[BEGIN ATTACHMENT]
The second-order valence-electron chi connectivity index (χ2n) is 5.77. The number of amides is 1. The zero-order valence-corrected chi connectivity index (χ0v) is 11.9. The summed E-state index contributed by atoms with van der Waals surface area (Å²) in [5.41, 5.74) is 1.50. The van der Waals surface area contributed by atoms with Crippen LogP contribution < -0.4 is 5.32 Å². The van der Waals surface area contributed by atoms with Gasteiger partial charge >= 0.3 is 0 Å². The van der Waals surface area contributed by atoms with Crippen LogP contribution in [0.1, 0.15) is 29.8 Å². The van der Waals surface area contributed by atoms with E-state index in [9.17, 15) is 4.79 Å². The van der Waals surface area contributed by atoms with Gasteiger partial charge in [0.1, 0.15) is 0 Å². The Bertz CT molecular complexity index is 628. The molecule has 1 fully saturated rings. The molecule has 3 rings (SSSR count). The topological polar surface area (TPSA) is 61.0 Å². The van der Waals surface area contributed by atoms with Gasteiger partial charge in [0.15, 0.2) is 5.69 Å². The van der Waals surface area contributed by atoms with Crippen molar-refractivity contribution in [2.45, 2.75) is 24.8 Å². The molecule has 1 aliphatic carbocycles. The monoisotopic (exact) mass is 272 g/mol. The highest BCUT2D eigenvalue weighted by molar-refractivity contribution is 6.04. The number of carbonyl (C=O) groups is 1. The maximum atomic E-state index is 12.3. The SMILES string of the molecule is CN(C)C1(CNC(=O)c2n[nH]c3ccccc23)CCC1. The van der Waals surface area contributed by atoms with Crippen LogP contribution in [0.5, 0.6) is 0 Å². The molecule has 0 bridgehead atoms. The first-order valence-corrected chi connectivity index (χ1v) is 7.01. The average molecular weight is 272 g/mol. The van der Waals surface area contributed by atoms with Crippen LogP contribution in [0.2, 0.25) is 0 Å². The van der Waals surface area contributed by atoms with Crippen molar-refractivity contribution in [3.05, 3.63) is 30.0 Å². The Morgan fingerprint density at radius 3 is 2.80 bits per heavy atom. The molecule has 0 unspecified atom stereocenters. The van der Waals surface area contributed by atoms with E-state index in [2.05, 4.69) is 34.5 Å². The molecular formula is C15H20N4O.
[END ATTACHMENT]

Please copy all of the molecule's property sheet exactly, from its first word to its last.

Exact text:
The second-order valence-electron chi connectivity index (χ2n) is 5.77. The number of amides is 1. The zero-order valence-corrected chi connectivity index (χ0v) is 11.9. The summed E-state index contributed by atoms with van der Waals surface area (Å²) in [5.41, 5.74) is 1.50. The van der Waals surface area contributed by atoms with Crippen LogP contribution < -0.4 is 5.32 Å². The van der Waals surface area contributed by atoms with Gasteiger partial charge >= 0.3 is 0 Å². The van der Waals surface area contributed by atoms with Crippen LogP contribution in [0.1, 0.15) is 29.8 Å². The van der Waals surface area contributed by atoms with E-state index in [9.17, 15) is 4.79 Å². The van der Waals surface area contributed by atoms with Gasteiger partial charge in [0.1, 0.15) is 0 Å². The Bertz CT molecular complexity index is 628. The molecule has 1 fully saturated rings. The molecule has 3 rings (SSSR count). The topological polar surface area (TPSA) is 61.0 Å². The van der Waals surface area contributed by atoms with Gasteiger partial charge in [0.15, 0.2) is 5.69 Å². The van der Waals surface area contributed by atoms with Crippen molar-refractivity contribution in [2.45, 2.75) is 24.8 Å². The molecule has 1 aliphatic carbocycles. The monoisotopic (exact) mass is 272 g/mol. The highest BCUT2D eigenvalue weighted by molar-refractivity contribution is 6.04. The number of carbonyl (C=O) groups is 1. The maximum atomic E-state index is 12.3. The SMILES string of the molecule is CN(C)C1(CNC(=O)c2n[nH]c3ccccc23)CCC1. The van der Waals surface area contributed by atoms with Crippen LogP contribution in [0.5, 0.6) is 0 Å². The molecule has 0 bridgehead atoms. The first-order valence-corrected chi connectivity index (χ1v) is 7.01. The average molecular weight is 272 g/mol. The van der Waals surface area contributed by atoms with Crippen LogP contribution in [0.2, 0.25) is 0 Å². The van der Waals surface area contributed by atoms with Crippen molar-refractivity contribution in [3.05, 3.63) is 30.0 Å². The Morgan fingerprint density at radius 3 is 2.80 bits per heavy atom. The molecule has 0 unspecified atom stereocenters. The van der Waals surface area contributed by atoms with E-state index in [2.05, 4.69) is 34.5 Å². The molecular formula is C15H20N4O.